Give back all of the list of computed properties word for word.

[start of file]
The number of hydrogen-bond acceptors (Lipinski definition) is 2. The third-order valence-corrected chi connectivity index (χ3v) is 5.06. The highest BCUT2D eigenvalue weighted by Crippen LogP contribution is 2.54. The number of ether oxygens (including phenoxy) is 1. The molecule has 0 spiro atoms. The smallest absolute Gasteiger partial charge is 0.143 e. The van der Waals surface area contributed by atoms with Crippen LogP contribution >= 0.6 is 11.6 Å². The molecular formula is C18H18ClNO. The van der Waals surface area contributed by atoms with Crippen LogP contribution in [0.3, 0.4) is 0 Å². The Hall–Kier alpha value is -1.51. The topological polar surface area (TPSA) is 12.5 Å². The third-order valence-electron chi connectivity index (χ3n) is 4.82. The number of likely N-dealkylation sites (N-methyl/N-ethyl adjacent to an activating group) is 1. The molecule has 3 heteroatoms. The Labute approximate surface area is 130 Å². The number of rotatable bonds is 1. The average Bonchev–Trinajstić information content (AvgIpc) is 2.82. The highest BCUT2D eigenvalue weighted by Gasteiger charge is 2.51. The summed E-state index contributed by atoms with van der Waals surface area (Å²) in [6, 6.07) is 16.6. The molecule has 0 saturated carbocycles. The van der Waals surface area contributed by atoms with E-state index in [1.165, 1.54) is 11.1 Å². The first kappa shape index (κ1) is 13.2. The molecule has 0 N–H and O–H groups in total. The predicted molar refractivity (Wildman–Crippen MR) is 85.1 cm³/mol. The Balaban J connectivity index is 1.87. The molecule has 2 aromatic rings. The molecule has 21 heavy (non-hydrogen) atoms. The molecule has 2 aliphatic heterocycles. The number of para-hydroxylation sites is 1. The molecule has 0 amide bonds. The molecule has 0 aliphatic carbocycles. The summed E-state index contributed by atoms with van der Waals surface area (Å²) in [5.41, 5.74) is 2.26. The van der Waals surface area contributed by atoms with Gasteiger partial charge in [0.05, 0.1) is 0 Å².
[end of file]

The number of hydrogen-bond acceptors (Lipinski definition) is 2. The third-order valence-corrected chi connectivity index (χ3v) is 5.06. The highest BCUT2D eigenvalue weighted by Crippen LogP contribution is 2.54. The number of ether oxygens (including phenoxy) is 1. The molecule has 0 spiro atoms. The smallest absolute Gasteiger partial charge is 0.143 e. The van der Waals surface area contributed by atoms with Crippen LogP contribution >= 0.6 is 11.6 Å². The molecular formula is C18H18ClNO. The van der Waals surface area contributed by atoms with Crippen LogP contribution in [0.3, 0.4) is 0 Å². The Hall–Kier alpha value is -1.51. The topological polar surface area (TPSA) is 12.5 Å². The third-order valence-electron chi connectivity index (χ3n) is 4.82. The number of likely N-dealkylation sites (N-methyl/N-ethyl adjacent to an activating group) is 1. The molecule has 3 heteroatoms. The Labute approximate surface area is 130 Å². The number of rotatable bonds is 1. The average Bonchev–Trinajstić information content (AvgIpc) is 2.82. The highest BCUT2D eigenvalue weighted by Gasteiger charge is 2.51. The summed E-state index contributed by atoms with van der Waals surface area (Å²) in [6, 6.07) is 16.6. The molecule has 0 saturated carbocycles. The van der Waals surface area contributed by atoms with E-state index in [1.165, 1.54) is 11.1 Å². The first kappa shape index (κ1) is 13.2. The molecule has 0 N–H and O–H groups in total. The predicted molar refractivity (Wildman–Crippen MR) is 85.1 cm³/mol. The Balaban J connectivity index is 1.87. The molecule has 2 aromatic rings. The molecule has 21 heavy (non-hydrogen) atoms. The molecule has 2 aliphatic heterocycles. The number of para-hydroxylation sites is 1. The molecule has 0 amide bonds. The molecule has 0 aliphatic carbocycles. The summed E-state index contributed by atoms with van der Waals surface area (Å²) in [5.41, 5.74) is 2.26. The van der Waals surface area contributed by atoms with Gasteiger partial charge in [0.05, 0.1) is 0 Å².